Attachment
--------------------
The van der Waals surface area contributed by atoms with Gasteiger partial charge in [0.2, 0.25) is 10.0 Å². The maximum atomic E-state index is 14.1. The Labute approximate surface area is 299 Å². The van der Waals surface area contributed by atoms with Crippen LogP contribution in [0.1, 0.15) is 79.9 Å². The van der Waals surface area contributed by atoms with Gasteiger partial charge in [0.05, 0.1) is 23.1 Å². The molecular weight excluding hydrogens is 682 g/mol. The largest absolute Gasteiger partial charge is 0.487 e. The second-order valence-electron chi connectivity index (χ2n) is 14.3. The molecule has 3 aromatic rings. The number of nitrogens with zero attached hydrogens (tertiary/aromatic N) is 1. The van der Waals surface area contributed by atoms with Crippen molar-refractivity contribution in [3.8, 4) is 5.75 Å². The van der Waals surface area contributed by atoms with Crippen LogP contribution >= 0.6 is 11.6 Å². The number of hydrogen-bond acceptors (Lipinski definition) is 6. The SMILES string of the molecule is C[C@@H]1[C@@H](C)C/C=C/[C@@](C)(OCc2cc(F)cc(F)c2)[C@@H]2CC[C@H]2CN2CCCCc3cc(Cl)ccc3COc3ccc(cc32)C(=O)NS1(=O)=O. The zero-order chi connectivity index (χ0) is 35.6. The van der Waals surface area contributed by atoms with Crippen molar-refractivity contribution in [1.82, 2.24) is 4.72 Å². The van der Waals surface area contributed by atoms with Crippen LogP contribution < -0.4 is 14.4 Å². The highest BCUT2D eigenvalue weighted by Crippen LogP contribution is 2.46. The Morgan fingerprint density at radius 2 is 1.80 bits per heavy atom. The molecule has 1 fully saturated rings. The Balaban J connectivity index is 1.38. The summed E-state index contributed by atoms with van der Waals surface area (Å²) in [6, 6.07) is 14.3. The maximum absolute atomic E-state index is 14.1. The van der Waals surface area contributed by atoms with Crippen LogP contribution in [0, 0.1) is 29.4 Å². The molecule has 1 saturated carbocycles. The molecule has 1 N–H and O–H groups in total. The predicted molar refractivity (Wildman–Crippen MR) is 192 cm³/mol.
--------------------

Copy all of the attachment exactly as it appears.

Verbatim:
The van der Waals surface area contributed by atoms with Gasteiger partial charge in [0.2, 0.25) is 10.0 Å². The maximum atomic E-state index is 14.1. The Labute approximate surface area is 299 Å². The van der Waals surface area contributed by atoms with Crippen LogP contribution in [0.1, 0.15) is 79.9 Å². The van der Waals surface area contributed by atoms with Gasteiger partial charge in [0.05, 0.1) is 23.1 Å². The molecular weight excluding hydrogens is 682 g/mol. The largest absolute Gasteiger partial charge is 0.487 e. The second-order valence-electron chi connectivity index (χ2n) is 14.3. The molecule has 3 aromatic rings. The number of nitrogens with zero attached hydrogens (tertiary/aromatic N) is 1. The van der Waals surface area contributed by atoms with Crippen molar-refractivity contribution in [3.8, 4) is 5.75 Å². The van der Waals surface area contributed by atoms with Crippen LogP contribution >= 0.6 is 11.6 Å². The number of hydrogen-bond acceptors (Lipinski definition) is 6. The SMILES string of the molecule is C[C@@H]1[C@@H](C)C/C=C/[C@@](C)(OCc2cc(F)cc(F)c2)[C@@H]2CC[C@H]2CN2CCCCc3cc(Cl)ccc3COc3ccc(cc32)C(=O)NS1(=O)=O. The zero-order chi connectivity index (χ0) is 35.6. The van der Waals surface area contributed by atoms with Crippen molar-refractivity contribution in [1.82, 2.24) is 4.72 Å². The van der Waals surface area contributed by atoms with Crippen LogP contribution < -0.4 is 14.4 Å². The highest BCUT2D eigenvalue weighted by Crippen LogP contribution is 2.46. The Morgan fingerprint density at radius 2 is 1.80 bits per heavy atom. The molecule has 1 fully saturated rings. The Balaban J connectivity index is 1.38. The summed E-state index contributed by atoms with van der Waals surface area (Å²) in [6, 6.07) is 14.3. The maximum absolute atomic E-state index is 14.1. The van der Waals surface area contributed by atoms with Crippen LogP contribution in [0, 0.1) is 29.4 Å². The molecule has 1 saturated carbocycles. The molecule has 1 N–H and O–H groups in total. The predicted molar refractivity (Wildman–Crippen MR) is 192 cm³/mol.